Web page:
Bravo's Real Housewives franchise is truly a gift that keeps on giving, now more than ever while the nation (and much of the world) adheres to social distancing guidelines in an effort to curb the spread of coronavirus. Once I got over the jealousy and intense feeling of longing after seeing the ladies at restaurants, I accepted the Real Housewives stars as my personal saviors during this weird, stressful and anxiety-inducing time.
New episodes of The Real Housewives of Beverly Hills and The Real Housewives of New York City have become appointment television. Getting lost in opulent lives and adventures of old friends like Kyle Richards and Dorinda Medley are some of the most important moments in my life right now.
The comfort of Real Housewives is layered. Each show usually has an underlying, lighthearted current. A recent episode of RHONY featured Sonja Morgan, Tinsley Mortimer and newcomer Leah McSweeney getting trashed, running around with a vibrator, tossing tiki torches and skinny dipping in Ramona Singer's pool. What's the entertainment value in that you might ask? Witnessing debauchery isn't always entertaining, but when Sonja is involved it's almost always unpredictable and certainly going to be a good time for viewers. Will there be dramatic fallout from Sonja and Co. not cleaning Ramona's kitchen? For leaving a vibrator in the chicken dish? Most likely. It's the kind of drama that's so trivial but continues to fuel the show and spark little fiery arguments for weeks on end. It's inane. And that's why it's fun.
Checking in with the Real Housewives is like a vacation. A vacation back in time when you could bicker over which restaurant to go to, fret over which friends to invite over for a party or have the mental capacity to take offense to the littlest of social faux pas.
Over on The Real Housewives of Beverly Hills, the ladies are doing their best to have lighthearted fun in the wake of the season-long Puppygate drama of season nine. Lisa Rinna continues her hustle, proving she's in a class above the rest when it comes to Real Housewiving. There's newcomer Garcelle Beauvis who is wasting no time winning over viewers with her frank and honest commentary. And then there's the drama that everyone knows is lurking: What happened between Denise Richards and Brandi Glanville? Did anything? Who's lying? Why are they lying? It's a detective game for viewers at home.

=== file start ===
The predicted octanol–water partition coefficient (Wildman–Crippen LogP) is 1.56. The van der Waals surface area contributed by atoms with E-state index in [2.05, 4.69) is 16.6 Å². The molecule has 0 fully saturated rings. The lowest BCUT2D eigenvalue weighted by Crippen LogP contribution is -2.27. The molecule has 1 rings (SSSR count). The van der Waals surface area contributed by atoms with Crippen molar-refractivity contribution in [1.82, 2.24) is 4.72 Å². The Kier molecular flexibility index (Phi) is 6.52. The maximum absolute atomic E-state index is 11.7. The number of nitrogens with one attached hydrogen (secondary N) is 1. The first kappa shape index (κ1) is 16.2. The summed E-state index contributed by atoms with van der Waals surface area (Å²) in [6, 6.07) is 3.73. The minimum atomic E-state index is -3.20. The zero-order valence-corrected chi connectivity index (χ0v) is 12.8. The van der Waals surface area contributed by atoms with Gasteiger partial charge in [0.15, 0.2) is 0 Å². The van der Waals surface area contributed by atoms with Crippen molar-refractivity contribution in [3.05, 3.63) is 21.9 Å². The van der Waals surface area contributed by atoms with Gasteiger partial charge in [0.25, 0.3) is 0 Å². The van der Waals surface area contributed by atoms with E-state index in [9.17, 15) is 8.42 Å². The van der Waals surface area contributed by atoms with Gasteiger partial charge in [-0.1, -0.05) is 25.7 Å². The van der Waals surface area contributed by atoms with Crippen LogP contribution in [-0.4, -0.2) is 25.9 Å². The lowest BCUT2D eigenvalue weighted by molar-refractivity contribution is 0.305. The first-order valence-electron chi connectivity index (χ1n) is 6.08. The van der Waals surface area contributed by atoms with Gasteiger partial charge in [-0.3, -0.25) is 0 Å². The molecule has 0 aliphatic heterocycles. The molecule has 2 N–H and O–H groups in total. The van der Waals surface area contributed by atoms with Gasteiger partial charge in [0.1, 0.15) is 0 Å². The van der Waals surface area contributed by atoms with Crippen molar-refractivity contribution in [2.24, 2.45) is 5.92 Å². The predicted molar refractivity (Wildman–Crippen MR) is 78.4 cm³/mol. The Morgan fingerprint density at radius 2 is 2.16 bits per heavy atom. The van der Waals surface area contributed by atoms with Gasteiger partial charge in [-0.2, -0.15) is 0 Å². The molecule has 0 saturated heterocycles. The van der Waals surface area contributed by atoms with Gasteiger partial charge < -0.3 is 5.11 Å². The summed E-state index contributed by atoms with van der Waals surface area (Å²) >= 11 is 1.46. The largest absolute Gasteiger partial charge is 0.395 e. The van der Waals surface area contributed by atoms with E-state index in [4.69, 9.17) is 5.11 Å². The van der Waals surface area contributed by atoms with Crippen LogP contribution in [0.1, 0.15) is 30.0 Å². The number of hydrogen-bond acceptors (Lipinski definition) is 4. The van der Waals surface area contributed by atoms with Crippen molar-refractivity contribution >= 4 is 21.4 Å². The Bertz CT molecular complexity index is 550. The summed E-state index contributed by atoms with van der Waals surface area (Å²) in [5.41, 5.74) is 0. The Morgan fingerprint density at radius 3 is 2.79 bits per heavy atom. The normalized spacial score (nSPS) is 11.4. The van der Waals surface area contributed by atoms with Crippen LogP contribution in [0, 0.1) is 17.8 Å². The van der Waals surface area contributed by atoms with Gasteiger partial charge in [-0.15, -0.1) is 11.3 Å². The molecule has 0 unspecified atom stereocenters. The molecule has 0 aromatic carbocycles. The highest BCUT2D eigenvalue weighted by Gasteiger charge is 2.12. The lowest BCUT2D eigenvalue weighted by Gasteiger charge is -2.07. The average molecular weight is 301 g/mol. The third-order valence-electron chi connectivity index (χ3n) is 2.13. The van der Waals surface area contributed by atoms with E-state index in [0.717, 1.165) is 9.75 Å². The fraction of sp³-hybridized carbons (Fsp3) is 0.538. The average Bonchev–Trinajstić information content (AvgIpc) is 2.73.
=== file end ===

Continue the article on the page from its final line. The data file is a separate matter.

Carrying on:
Real Housewives is the best because it's not just wine-fueled adventures and fights over nothing, these women put it all out there, for better or for worse. Find a more human scene than Carole Radziwill retrieving her husband's ashes in London and bonding with Dorinda over their widow status.
Reality TV provides the perfect distraction, at least for an hour, from the reality of our daily lives. That's always been the case with these shows, but now the gift they give is even more appreciated.
In the past, I've gone back and watched The Real Housewives of New York City from the beginning, and like any good comedy or drama, it holds up. I'm doing the same with The Real Housewives of Beverly Hills now, and just started The Real Housewives of Potomac, which is a different kind of treat. For me, anything after the midway point of Potomac season two is new. What exciting adventures and drama await Gizelle Bryant and Ashley Darby? How will Karen Huger distract me from creeping existential dread and boredom?
Real Housewives is a slice of life and escapism rolled into one. The stars of The Real Housewives franchise have given us years of entertainment, a warm bubble of boozy arguments, table flips and general merriment to retreat into. They've been there to help with a shady comment or $25,000 sunglasses, and I hope that never changes.
The Real Housewives of Beverly Hills airs Wednesdays, 8 p.m. and The Real Housewives of New York City airs Thursdays, 9 p.m. on Bravo. The Real Housewives of Potomac will return in summer of 2020.
(E! and Bravo are both part of the NBCUniversal family.)